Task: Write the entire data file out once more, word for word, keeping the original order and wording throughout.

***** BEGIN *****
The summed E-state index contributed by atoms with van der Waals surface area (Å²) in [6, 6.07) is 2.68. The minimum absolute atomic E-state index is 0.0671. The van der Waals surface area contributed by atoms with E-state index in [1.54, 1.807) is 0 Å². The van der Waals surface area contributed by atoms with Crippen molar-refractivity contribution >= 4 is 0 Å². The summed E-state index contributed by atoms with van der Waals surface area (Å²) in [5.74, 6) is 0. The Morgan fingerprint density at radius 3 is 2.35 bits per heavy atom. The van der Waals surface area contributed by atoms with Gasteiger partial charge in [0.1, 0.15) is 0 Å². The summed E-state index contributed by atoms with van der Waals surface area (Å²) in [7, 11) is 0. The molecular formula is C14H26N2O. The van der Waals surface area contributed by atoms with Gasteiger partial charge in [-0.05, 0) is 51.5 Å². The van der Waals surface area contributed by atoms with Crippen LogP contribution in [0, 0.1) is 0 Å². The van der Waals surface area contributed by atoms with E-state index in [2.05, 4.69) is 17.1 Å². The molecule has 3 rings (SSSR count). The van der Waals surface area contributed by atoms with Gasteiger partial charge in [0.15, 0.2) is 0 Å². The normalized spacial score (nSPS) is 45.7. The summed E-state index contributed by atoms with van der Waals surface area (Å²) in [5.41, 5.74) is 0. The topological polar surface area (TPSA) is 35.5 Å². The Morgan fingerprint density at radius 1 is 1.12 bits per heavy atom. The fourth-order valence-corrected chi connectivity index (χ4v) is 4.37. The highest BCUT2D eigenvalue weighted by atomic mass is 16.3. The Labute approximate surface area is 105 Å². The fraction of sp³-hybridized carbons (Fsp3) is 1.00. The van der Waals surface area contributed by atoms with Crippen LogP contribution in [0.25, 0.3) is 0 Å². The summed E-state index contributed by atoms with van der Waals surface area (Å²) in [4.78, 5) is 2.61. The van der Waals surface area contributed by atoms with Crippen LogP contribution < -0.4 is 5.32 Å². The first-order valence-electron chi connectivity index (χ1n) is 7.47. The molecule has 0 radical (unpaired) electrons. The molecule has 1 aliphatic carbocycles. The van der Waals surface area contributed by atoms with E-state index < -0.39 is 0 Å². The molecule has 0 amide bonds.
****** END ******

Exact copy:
The summed E-state index contributed by atoms with van der Waals surface area (Å²) in [6, 6.07) is 2.68. The minimum absolute atomic E-state index is 0.0671. The van der Waals surface area contributed by atoms with E-state index in [1.54, 1.807) is 0 Å². The van der Waals surface area contributed by atoms with Crippen molar-refractivity contribution >= 4 is 0 Å². The summed E-state index contributed by atoms with van der Waals surface area (Å²) in [5.74, 6) is 0. The Morgan fingerprint density at radius 3 is 2.35 bits per heavy atom. The van der Waals surface area contributed by atoms with Gasteiger partial charge in [0.1, 0.15) is 0 Å². The summed E-state index contributed by atoms with van der Waals surface area (Å²) in [7, 11) is 0. The molecular formula is C14H26N2O. The van der Waals surface area contributed by atoms with Gasteiger partial charge in [-0.05, 0) is 51.5 Å². The van der Waals surface area contributed by atoms with Crippen LogP contribution in [0, 0.1) is 0 Å². The van der Waals surface area contributed by atoms with E-state index in [2.05, 4.69) is 17.1 Å². The molecule has 3 rings (SSSR count). The van der Waals surface area contributed by atoms with Gasteiger partial charge in [0.15, 0.2) is 0 Å². The normalized spacial score (nSPS) is 45.7. The summed E-state index contributed by atoms with van der Waals surface area (Å²) in [5.41, 5.74) is 0. The topological polar surface area (TPSA) is 35.5 Å². The Morgan fingerprint density at radius 1 is 1.12 bits per heavy atom. The fourth-order valence-corrected chi connectivity index (χ4v) is 4.37. The highest BCUT2D eigenvalue weighted by atomic mass is 16.3. The Labute approximate surface area is 105 Å². The fraction of sp³-hybridized carbons (Fsp3) is 1.00. The van der Waals surface area contributed by atoms with Crippen LogP contribution in [0.25, 0.3) is 0 Å². The summed E-state index contributed by atoms with van der Waals surface area (Å²) in [4.78, 5) is 2.61. The van der Waals surface area contributed by atoms with Crippen LogP contribution < -0.4 is 5.32 Å². The first-order valence-electron chi connectivity index (χ1n) is 7.47. The molecule has 0 radical (unpaired) electrons. The molecule has 1 aliphatic carbocycles. The van der Waals surface area contributed by atoms with E-state index < -0.39 is 0 Å². The molecule has 0 amide bonds.